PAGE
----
The Role of Squirrels and Blue Jays in Oak Reproduction

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Date(s) - 07/10/18
7:00 pm - 8:45 pm

Fremont Public Library


Due to the 4th of July holiday our meeting will be held on Tuesday July 10, 2018.


While many animals eat acorns, the Eastern gray squirrel is one mammal that actually helps the oak tree. If you have ever watched them, you will notice how they find a single acorn and carry it off to bury it in a shallow hole, presumably for later consumption. Since it’s impossible for the squirrels to remember all the hidden acorns, the forgotten ones foster the next generation of oak trees. 


Like squirrels, Blue jays are known to hide nuts for later consumption. While they cache seeds and nuts from many plants, blue jays prefer acorns. These birds stash such an abundance of food that they only recover 40 percent of their cache, and so do their part in oak reproduction.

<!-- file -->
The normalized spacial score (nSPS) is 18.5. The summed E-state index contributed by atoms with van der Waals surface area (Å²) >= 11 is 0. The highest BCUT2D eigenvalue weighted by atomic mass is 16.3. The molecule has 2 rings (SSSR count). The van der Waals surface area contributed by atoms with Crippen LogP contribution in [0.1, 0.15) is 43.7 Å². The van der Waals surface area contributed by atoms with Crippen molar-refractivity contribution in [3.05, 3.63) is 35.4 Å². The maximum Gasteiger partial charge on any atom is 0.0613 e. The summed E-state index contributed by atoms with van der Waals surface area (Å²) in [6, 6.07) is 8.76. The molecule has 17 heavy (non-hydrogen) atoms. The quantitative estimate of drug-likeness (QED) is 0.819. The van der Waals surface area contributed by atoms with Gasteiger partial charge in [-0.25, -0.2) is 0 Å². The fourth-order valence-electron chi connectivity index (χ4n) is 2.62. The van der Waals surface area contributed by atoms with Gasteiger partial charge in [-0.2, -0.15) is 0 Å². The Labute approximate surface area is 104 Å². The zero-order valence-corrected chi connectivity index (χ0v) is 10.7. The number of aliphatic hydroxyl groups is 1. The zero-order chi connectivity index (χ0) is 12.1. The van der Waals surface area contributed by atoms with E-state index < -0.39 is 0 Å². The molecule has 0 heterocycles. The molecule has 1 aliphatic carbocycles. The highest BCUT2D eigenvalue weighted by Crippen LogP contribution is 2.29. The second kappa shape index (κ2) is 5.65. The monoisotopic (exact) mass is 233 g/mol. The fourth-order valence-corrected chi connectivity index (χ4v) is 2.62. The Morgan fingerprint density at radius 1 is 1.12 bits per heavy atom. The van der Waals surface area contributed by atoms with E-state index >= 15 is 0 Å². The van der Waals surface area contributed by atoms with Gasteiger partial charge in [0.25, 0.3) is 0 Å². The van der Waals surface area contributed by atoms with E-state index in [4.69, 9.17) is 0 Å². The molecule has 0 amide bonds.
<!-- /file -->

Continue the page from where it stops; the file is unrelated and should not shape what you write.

Understanding and facilitating natural oak reproduction is important to the progress of ecological restoration. Join us and learn more about how these animals help in the regeneration of our most valuable native tree, the oak.


Speaker: Tom Simpson, Field Station Ecologist at McHenry Conservation District


Families welcome  No fee or registration required 

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